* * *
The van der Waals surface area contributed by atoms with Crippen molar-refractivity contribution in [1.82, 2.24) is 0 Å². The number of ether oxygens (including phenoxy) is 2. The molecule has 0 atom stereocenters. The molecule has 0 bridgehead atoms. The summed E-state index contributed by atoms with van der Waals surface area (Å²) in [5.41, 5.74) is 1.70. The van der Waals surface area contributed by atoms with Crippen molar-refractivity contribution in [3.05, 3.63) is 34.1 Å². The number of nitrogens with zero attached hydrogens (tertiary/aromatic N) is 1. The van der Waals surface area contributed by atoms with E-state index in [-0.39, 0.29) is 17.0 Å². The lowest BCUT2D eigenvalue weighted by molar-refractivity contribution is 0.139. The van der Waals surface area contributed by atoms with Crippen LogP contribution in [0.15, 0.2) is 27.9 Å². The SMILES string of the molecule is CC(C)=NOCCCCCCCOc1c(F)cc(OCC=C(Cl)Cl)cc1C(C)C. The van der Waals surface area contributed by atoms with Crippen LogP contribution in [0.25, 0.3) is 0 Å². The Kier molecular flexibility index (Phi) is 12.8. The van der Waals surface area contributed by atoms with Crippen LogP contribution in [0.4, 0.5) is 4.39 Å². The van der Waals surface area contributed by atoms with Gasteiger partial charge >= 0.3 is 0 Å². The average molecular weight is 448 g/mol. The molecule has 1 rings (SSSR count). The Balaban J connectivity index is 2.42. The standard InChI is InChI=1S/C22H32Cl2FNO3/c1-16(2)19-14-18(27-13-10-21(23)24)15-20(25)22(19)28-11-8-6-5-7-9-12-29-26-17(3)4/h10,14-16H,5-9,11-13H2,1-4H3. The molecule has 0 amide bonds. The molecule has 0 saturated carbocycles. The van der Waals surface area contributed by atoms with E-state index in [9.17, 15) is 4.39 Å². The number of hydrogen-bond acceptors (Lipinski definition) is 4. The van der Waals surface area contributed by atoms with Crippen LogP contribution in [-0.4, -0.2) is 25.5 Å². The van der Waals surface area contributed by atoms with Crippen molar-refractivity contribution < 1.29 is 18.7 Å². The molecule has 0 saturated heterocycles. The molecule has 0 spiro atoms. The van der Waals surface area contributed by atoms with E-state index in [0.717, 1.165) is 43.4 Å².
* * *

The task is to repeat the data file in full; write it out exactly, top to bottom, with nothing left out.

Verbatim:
The van der Waals surface area contributed by atoms with Crippen molar-refractivity contribution in [1.82, 2.24) is 0 Å². The number of ether oxygens (including phenoxy) is 2. The molecule has 0 atom stereocenters. The molecule has 0 bridgehead atoms. The summed E-state index contributed by atoms with van der Waals surface area (Å²) in [5.41, 5.74) is 1.70. The van der Waals surface area contributed by atoms with Crippen molar-refractivity contribution in [3.05, 3.63) is 34.1 Å². The number of nitrogens with zero attached hydrogens (tertiary/aromatic N) is 1. The van der Waals surface area contributed by atoms with E-state index in [-0.39, 0.29) is 17.0 Å². The lowest BCUT2D eigenvalue weighted by molar-refractivity contribution is 0.139. The van der Waals surface area contributed by atoms with Crippen LogP contribution in [0.15, 0.2) is 27.9 Å². The SMILES string of the molecule is CC(C)=NOCCCCCCCOc1c(F)cc(OCC=C(Cl)Cl)cc1C(C)C. The van der Waals surface area contributed by atoms with Crippen LogP contribution in [0.25, 0.3) is 0 Å². The Kier molecular flexibility index (Phi) is 12.8. The van der Waals surface area contributed by atoms with Crippen LogP contribution in [0.4, 0.5) is 4.39 Å². The van der Waals surface area contributed by atoms with Gasteiger partial charge >= 0.3 is 0 Å². The average molecular weight is 448 g/mol. The molecule has 1 rings (SSSR count). The Balaban J connectivity index is 2.42. The standard InChI is InChI=1S/C22H32Cl2FNO3/c1-16(2)19-14-18(27-13-10-21(23)24)15-20(25)22(19)28-11-8-6-5-7-9-12-29-26-17(3)4/h10,14-16H,5-9,11-13H2,1-4H3. The molecule has 0 amide bonds. The molecule has 0 saturated carbocycles. The van der Waals surface area contributed by atoms with E-state index in [9.17, 15) is 4.39 Å². The number of hydrogen-bond acceptors (Lipinski definition) is 4. The van der Waals surface area contributed by atoms with Crippen LogP contribution in [-0.4, -0.2) is 25.5 Å². The van der Waals surface area contributed by atoms with Crippen molar-refractivity contribution < 1.29 is 18.7 Å². The molecule has 0 saturated heterocycles. The molecule has 0 spiro atoms. The van der Waals surface area contributed by atoms with E-state index in [0.717, 1.165) is 43.4 Å².